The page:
Canada Post will scale back its operations at its plant located at Industrial and Riverside in the fall.
CFRA has learned the Crown Corporation will be streamlining work at the plant starting in August.
"The plant will still be in operation, however, some of the mail processing is going to move to Montreal," John Hamilton, a spokesperson at Canada Post told CFRA. "The people at the plant in Ottawa will continue to do valuable work sorting some of the remaining mail: parcels, and packets and direct mail, which is part of the areas of our business that are growing."
Right now around 500 people work at the plant, but they plan to reduce the number of jobs by 100 full time and part time positions.
The jobs will be cut through attrition.
Canada Post will eventually sell off the plant at Industrial and Riverside and will move operations to a smaller, one-storey facility with newer equipment.
"Our plan is to continue for the next little while with that facility, but it no longer suits the needs of a modern processing operation," said Hamilton. "Eventually we will move to a new location and look to sell that building."
Similar initiatives are also taking part at plants in Hamilton and London.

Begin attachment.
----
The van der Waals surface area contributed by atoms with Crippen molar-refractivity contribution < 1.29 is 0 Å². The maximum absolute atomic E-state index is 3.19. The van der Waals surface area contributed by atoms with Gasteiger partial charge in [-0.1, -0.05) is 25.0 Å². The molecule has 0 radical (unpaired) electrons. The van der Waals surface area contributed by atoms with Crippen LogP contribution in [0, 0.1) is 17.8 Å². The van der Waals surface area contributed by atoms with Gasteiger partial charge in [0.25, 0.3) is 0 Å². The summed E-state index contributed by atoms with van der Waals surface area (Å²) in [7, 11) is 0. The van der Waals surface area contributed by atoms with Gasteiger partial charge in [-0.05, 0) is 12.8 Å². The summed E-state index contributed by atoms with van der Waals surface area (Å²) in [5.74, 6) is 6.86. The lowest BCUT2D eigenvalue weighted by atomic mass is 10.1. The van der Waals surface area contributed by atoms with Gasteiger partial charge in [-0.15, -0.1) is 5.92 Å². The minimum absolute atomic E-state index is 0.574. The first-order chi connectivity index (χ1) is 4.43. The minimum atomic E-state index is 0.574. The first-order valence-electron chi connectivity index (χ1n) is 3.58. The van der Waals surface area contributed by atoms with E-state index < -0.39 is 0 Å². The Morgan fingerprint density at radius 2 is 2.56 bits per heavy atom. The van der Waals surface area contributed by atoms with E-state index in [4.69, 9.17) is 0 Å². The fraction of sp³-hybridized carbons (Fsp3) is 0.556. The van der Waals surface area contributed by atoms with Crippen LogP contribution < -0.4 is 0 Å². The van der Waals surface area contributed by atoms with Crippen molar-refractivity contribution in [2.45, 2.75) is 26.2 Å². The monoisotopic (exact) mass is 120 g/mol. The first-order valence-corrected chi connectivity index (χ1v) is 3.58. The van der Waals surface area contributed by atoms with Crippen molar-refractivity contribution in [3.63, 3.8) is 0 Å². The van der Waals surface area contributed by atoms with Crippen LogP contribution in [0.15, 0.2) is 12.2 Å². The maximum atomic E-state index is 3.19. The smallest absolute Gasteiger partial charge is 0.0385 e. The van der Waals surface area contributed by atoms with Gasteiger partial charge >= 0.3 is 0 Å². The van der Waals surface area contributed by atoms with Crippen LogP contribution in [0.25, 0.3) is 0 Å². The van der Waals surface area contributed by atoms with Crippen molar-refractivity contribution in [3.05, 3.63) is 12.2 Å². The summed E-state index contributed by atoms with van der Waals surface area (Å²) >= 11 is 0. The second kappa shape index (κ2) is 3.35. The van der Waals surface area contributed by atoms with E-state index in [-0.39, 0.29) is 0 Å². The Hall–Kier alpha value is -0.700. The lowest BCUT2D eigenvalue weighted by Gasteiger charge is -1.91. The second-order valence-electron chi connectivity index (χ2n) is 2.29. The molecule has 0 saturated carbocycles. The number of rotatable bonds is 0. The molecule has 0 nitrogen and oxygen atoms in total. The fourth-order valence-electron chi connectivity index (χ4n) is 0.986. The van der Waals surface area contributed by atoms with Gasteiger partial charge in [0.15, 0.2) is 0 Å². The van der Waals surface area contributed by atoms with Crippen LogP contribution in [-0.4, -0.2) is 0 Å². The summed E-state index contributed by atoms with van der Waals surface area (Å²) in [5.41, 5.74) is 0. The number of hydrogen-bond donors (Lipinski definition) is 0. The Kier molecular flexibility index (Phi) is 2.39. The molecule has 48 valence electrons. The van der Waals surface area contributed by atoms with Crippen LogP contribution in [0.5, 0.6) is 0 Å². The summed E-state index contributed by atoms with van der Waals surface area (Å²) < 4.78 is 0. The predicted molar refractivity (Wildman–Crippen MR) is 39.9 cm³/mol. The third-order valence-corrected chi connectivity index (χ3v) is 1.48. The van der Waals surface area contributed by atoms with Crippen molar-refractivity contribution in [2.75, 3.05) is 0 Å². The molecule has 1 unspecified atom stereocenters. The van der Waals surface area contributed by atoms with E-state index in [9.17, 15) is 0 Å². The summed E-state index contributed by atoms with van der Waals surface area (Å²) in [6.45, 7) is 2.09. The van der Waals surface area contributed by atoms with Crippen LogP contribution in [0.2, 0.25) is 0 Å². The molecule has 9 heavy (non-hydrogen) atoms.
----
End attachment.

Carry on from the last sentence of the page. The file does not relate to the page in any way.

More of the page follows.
The scale backs are part of Canada Post's 5-point plan introduced last December, which included a move to community mail boxes.
The Canadian Union of Postal Workers (CUPW) plans to fight the move to close the giant sorting plant.
"It's always, cutting, cutting, cutting jobs to make supposedly this corporation profitable, but you cut the service, you cut the jobs and now you will centralize all the mail in the larger facility in the country and leave Ottawa without that kind of services," said CUPW National President Denis Lemelin.
Lemelin told CFRA mail service could be affected in Ottawa as Canada Post scales back operations.
"There can be some impact around the delay of mail because the mail would be processed in Montreal, we'd be in the line, all the main coming from Quebec and part of Ontario," he said.
He insisted they have the same capability to process the mail in Ottawa as they do in Montreal and it's a shame to see jobs taken out of the community.
"It's always easy to say it's by attrition, but people are not replaced," said Lemelin. "When people are not replaced, it's a good job lost for the community."